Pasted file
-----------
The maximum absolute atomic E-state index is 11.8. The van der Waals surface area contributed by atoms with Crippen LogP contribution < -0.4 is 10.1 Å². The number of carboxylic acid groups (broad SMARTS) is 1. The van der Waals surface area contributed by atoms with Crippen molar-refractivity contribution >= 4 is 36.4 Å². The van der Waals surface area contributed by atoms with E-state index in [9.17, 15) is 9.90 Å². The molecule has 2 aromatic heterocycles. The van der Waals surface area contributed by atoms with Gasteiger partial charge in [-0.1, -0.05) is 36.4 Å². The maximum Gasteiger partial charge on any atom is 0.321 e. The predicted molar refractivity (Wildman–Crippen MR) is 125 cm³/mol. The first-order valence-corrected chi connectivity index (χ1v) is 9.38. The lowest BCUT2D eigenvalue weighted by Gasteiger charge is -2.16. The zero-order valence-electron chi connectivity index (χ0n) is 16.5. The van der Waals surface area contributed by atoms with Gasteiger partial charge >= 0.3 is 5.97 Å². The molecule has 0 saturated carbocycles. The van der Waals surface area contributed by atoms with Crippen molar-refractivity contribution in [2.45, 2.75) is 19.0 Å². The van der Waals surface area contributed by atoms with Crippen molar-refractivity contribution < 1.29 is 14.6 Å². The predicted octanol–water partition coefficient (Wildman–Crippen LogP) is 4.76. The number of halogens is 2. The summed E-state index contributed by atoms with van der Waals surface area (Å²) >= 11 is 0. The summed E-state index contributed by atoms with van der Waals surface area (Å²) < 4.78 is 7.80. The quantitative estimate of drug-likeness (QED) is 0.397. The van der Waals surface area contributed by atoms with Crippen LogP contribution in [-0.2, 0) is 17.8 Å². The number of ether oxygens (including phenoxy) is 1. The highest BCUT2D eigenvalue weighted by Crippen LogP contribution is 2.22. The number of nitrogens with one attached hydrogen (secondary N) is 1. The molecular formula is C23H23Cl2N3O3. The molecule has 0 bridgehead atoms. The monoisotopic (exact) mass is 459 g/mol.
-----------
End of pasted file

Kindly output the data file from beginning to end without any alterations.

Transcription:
The maximum absolute atomic E-state index is 11.8. The van der Waals surface area contributed by atoms with Crippen LogP contribution < -0.4 is 10.1 Å². The number of carboxylic acid groups (broad SMARTS) is 1. The van der Waals surface area contributed by atoms with Crippen molar-refractivity contribution >= 4 is 36.4 Å². The van der Waals surface area contributed by atoms with E-state index in [9.17, 15) is 9.90 Å². The molecule has 2 aromatic heterocycles. The van der Waals surface area contributed by atoms with Gasteiger partial charge in [-0.1, -0.05) is 36.4 Å². The maximum Gasteiger partial charge on any atom is 0.321 e. The predicted molar refractivity (Wildman–Crippen MR) is 125 cm³/mol. The first-order valence-corrected chi connectivity index (χ1v) is 9.38. The lowest BCUT2D eigenvalue weighted by Gasteiger charge is -2.16. The zero-order valence-electron chi connectivity index (χ0n) is 16.5. The van der Waals surface area contributed by atoms with Gasteiger partial charge >= 0.3 is 5.97 Å². The molecule has 0 saturated carbocycles. The van der Waals surface area contributed by atoms with Crippen molar-refractivity contribution in [2.45, 2.75) is 19.0 Å². The van der Waals surface area contributed by atoms with Crippen molar-refractivity contribution < 1.29 is 14.6 Å². The predicted octanol–water partition coefficient (Wildman–Crippen LogP) is 4.76. The number of halogens is 2. The summed E-state index contributed by atoms with van der Waals surface area (Å²) >= 11 is 0. The summed E-state index contributed by atoms with van der Waals surface area (Å²) < 4.78 is 7.80. The quantitative estimate of drug-likeness (QED) is 0.397. The van der Waals surface area contributed by atoms with Crippen LogP contribution in [-0.2, 0) is 17.8 Å². The number of ether oxygens (including phenoxy) is 1. The highest BCUT2D eigenvalue weighted by Crippen LogP contribution is 2.22. The number of nitrogens with one attached hydrogen (secondary N) is 1. The molecular formula is C23H23Cl2N3O3. The molecule has 0 bridgehead atoms. The monoisotopic (exact) mass is 459 g/mol.